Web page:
Cheryl Pollock, March, 2012

PRINCESS SLIP MARCH 24, 1912 Today I cut out the Princess TitanSlip Pattern.  I used 54″ wide Bearrissima Swiss Batiste.  Since the fabric was so wide, (only 53″ after pre-shrinking) I folded on the crosswise grain and cut all the pieces double thickness between the  selvages, except for the front.  Cut that single layer and then folded on CF to cut other side of front.  Fabric excess along one selvage was used for flounce (extra was needed).  2 2/3 yards was used with almost enough left over for the flounce.

I used French Valencennes Cotton Lace for the insertion and edging lace.  I found a gorgeous piece of 1 2/3″ wide eyelet beading for ribbon insertion around the neckline.

I sewed the insertion lace using a machine entredeux stitch and a wing needle that created the look of entredeux along the edges of the lace.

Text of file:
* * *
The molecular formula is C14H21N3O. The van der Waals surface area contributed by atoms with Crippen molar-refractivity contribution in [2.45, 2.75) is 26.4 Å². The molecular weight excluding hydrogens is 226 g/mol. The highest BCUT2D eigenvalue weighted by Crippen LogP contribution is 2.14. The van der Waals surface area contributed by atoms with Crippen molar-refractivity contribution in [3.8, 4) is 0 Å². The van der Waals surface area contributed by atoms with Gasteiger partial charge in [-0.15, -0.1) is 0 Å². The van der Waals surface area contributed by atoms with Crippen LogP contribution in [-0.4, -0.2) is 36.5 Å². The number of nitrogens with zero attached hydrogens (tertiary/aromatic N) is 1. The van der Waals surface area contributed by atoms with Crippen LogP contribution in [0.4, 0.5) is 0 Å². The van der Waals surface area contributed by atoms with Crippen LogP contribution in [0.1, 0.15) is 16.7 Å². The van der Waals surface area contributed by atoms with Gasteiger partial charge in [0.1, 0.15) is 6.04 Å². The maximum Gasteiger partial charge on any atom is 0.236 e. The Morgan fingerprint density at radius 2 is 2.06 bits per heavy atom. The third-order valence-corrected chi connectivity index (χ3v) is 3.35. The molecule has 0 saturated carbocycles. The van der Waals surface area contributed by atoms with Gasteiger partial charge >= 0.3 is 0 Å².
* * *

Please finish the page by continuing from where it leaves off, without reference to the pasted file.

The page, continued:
To prevent the lightweight batiste from getting stuck in the stitch place as the wing needle did its design, I attached Stitch in the Ditch water soluble stabilizer onto the back of the fabric under the lace. using 505 temporary fabric spray.

When I trimmed the fabric from behind the lace, I  trimmed as close to the stitching as possible, rather than rolling and hand sewing.  When you use a zig-zag or other decorative stitch, it finishes the edges and prevents raveling.

After sewing the shoulder seams and center back seam with French seams, and prior to sewing the side seams, I shaped the eyelet beading around the neckline by pinning it to a padded lace shaping board and mitering the corners.  To stiffen the eyelet, I spray starched and steam pressed dry,  covering the lace with press cloth to prevent scorching, since I  don’t have a teflon plate for my iron